Comics/Graphic Novel Sales Jumped 62% in 2021
publishersweekly.com – Saturday July 2, 2022
Sales of comics and graphic novels rose 62% in 2021 over 2020, according to a new joint estimate by ICv2's Milton Griepp and Comichron's John Jackson Miller. Total comics and graphic novel sales to consumers in 2021 in the U.S. and Canada were approximately $2.07 billion, the report found, a sales level that is 70% higher than sales in 2019, the last pre-pandemic year.
Consumer sales of graphic novels, driven by manga, jumped 76% in the year, to an estimated $1.47 billion, while sales of comics increased 53%, to $435 million. Sales of digital comics, which had a big gain in 2020, rose slightly in 2021, to $170 million.
New Media Writing Prize opens for 2022 entries
bournemouth.ac.uk – Saturday July 2, 2022
Bournemouth University's New Media Writing Prize (NMWP) is now in its 13th year and is open for entries searching for the best digital, interactive works of fiction or non-fiction.
Winners will receive prizes in the categories of interactive digital narrative, journalism, and literature. The main prize of £1,000.00 is sponsored by if:book, followed by £500.00 for both best journalistic piece and the people’s choice category, sponsored by FIPP media and Wonderbox digital retrospectively. The competition is free to enter.
The judging panel is comprised of Bournemouth University’s Principal Academic in English & Communication, Dr Jim Pope, and Research Associate on the Ego-Media Project at Kings College London, Lisa Gee. More names will be announced in the coming months.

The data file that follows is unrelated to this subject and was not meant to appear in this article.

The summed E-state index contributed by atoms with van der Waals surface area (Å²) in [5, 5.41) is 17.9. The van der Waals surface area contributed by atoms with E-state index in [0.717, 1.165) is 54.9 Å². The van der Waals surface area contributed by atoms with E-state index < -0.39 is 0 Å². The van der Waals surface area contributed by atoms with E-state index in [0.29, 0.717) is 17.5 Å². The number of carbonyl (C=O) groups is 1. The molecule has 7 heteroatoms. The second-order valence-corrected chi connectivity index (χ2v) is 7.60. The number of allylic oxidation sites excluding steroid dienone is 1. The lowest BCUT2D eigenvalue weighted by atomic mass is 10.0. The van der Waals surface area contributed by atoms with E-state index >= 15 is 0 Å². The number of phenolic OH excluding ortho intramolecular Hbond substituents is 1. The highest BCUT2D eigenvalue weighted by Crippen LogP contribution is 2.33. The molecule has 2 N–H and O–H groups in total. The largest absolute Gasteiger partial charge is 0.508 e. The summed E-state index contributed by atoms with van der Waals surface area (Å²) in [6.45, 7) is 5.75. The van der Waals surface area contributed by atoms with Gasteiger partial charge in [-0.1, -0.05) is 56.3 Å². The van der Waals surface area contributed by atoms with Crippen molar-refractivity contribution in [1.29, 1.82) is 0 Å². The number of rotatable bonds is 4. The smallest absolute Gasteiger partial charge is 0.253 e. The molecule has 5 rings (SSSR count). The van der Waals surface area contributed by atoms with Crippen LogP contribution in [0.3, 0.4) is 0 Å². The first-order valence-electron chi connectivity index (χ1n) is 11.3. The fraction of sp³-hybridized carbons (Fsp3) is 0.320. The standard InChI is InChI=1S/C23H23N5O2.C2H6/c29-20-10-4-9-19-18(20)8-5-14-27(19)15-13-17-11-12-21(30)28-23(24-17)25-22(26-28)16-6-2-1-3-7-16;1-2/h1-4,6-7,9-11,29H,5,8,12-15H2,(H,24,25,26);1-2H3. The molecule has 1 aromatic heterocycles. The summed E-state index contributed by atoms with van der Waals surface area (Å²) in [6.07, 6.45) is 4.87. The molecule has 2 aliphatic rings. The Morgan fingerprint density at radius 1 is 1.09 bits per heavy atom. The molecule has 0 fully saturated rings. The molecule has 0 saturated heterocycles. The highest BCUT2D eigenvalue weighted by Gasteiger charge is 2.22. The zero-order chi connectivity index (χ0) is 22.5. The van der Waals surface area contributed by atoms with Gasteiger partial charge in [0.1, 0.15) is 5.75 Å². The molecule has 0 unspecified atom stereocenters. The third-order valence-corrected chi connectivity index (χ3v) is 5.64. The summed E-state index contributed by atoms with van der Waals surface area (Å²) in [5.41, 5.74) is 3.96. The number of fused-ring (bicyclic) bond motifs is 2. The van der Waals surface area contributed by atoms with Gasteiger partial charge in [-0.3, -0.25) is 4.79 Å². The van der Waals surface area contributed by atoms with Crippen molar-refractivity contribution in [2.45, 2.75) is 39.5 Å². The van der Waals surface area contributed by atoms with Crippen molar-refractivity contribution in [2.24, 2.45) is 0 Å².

New Literary Agent Listing: Bethany Lucas
firstwriter.com – Friday July 1, 2022
Enjoys reading a wide range of genres and is interested in stories that put new spins on old ideas. She especially loves books with fully fleshed out characters, vibrant worlds, and endings that pack an emotional punch.
Verve Promotes Noah Liebmiller & Jessica Zou To Agents
deadline.com – Wednesday June 29, 2022
The agency, which has a tradition of surprising staffers with promotions, last week tasked Liebmiller and Zou with putting together a video as part of a signing exercise. I understand they were told that the video was not only important but needed to convey the theatrical gravitas of the signing pursuit. During a recent all-company staff meeting, the video was played to great reception and the promotions were announced by the co-heads of the Motion Picture Lit Team who reflected on how deserving both Liebmiller and Zou were of their new titles.
Jason Mott on the Power of Routine, and Tackling Writer’s Block by Writing Badly
lithub.com – Wednesday June 29, 2022
Literary Hub: What time of day do you write?
Jason Mott: I write first thing in the morning. I get up at 5:30 am and head straight to the computer because I’ve found that the best time to write is when the rest of the world is sleeping. There are just fewer distractions and interruptions first thing in the morning.
LH: How do you tackle writer’s block?
JM: I write. I have a theory that writers block isn’t real. In my opinion, writers block is simply the fear of writing bad. So, on those tough days, I just go ahead and write badly. Eventually, my brain always figures out what it wants to say.